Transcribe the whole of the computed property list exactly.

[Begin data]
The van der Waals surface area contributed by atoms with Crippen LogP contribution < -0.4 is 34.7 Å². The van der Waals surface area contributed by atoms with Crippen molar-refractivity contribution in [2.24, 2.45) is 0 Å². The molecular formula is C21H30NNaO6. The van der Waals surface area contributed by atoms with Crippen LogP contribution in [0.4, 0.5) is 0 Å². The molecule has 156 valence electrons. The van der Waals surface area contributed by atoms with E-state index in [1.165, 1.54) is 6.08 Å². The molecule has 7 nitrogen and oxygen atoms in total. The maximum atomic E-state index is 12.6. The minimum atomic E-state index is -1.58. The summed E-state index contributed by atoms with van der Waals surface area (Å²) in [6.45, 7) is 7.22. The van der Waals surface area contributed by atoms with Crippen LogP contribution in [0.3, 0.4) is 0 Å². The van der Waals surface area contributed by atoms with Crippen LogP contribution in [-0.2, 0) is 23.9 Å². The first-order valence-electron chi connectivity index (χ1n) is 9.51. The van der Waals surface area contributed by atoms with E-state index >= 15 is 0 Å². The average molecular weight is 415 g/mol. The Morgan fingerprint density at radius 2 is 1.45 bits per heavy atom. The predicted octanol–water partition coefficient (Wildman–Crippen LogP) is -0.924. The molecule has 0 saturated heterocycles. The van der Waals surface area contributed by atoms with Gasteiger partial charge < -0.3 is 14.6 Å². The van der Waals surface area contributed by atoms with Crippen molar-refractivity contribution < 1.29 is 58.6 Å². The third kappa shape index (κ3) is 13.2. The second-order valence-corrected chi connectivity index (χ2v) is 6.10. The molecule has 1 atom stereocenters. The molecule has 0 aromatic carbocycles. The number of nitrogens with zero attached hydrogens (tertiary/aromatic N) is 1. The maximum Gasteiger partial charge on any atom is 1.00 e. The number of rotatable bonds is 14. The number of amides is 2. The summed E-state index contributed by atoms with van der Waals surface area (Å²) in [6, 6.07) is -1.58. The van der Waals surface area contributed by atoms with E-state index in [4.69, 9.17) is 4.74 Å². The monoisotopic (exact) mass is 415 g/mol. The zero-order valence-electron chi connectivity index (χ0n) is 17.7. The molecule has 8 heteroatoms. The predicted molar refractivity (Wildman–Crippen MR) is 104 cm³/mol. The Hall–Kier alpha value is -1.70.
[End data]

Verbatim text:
The van der Waals surface area contributed by atoms with Crippen LogP contribution < -0.4 is 34.7 Å². The van der Waals surface area contributed by atoms with Crippen molar-refractivity contribution in [2.24, 2.45) is 0 Å². The molecular formula is C21H30NNaO6. The van der Waals surface area contributed by atoms with Crippen LogP contribution in [0.4, 0.5) is 0 Å². The molecule has 156 valence electrons. The van der Waals surface area contributed by atoms with E-state index in [1.165, 1.54) is 6.08 Å². The molecule has 7 nitrogen and oxygen atoms in total. The maximum atomic E-state index is 12.6. The minimum atomic E-state index is -1.58. The summed E-state index contributed by atoms with van der Waals surface area (Å²) in [6.45, 7) is 7.22. The van der Waals surface area contributed by atoms with Crippen LogP contribution in [0.3, 0.4) is 0 Å². The van der Waals surface area contributed by atoms with Crippen LogP contribution in [-0.2, 0) is 23.9 Å². The first-order valence-electron chi connectivity index (χ1n) is 9.51. The van der Waals surface area contributed by atoms with E-state index >= 15 is 0 Å². The average molecular weight is 415 g/mol. The Morgan fingerprint density at radius 2 is 1.45 bits per heavy atom. The predicted octanol–water partition coefficient (Wildman–Crippen LogP) is -0.924. The molecule has 0 saturated heterocycles. The van der Waals surface area contributed by atoms with Gasteiger partial charge < -0.3 is 14.6 Å². The van der Waals surface area contributed by atoms with Crippen molar-refractivity contribution < 1.29 is 58.6 Å². The third kappa shape index (κ3) is 13.2. The second-order valence-corrected chi connectivity index (χ2v) is 6.10. The molecule has 1 atom stereocenters. The molecule has 0 aromatic carbocycles. The number of nitrogens with zero attached hydrogens (tertiary/aromatic N) is 1. The maximum Gasteiger partial charge on any atom is 1.00 e. The number of rotatable bonds is 14. The number of amides is 2. The summed E-state index contributed by atoms with van der Waals surface area (Å²) in [6, 6.07) is -1.58. The van der Waals surface area contributed by atoms with E-state index in [4.69, 9.17) is 4.74 Å². The monoisotopic (exact) mass is 415 g/mol. The zero-order valence-electron chi connectivity index (χ0n) is 17.7. The molecule has 8 heteroatoms. The predicted molar refractivity (Wildman–Crippen MR) is 104 cm³/mol. The Hall–Kier alpha value is -1.70.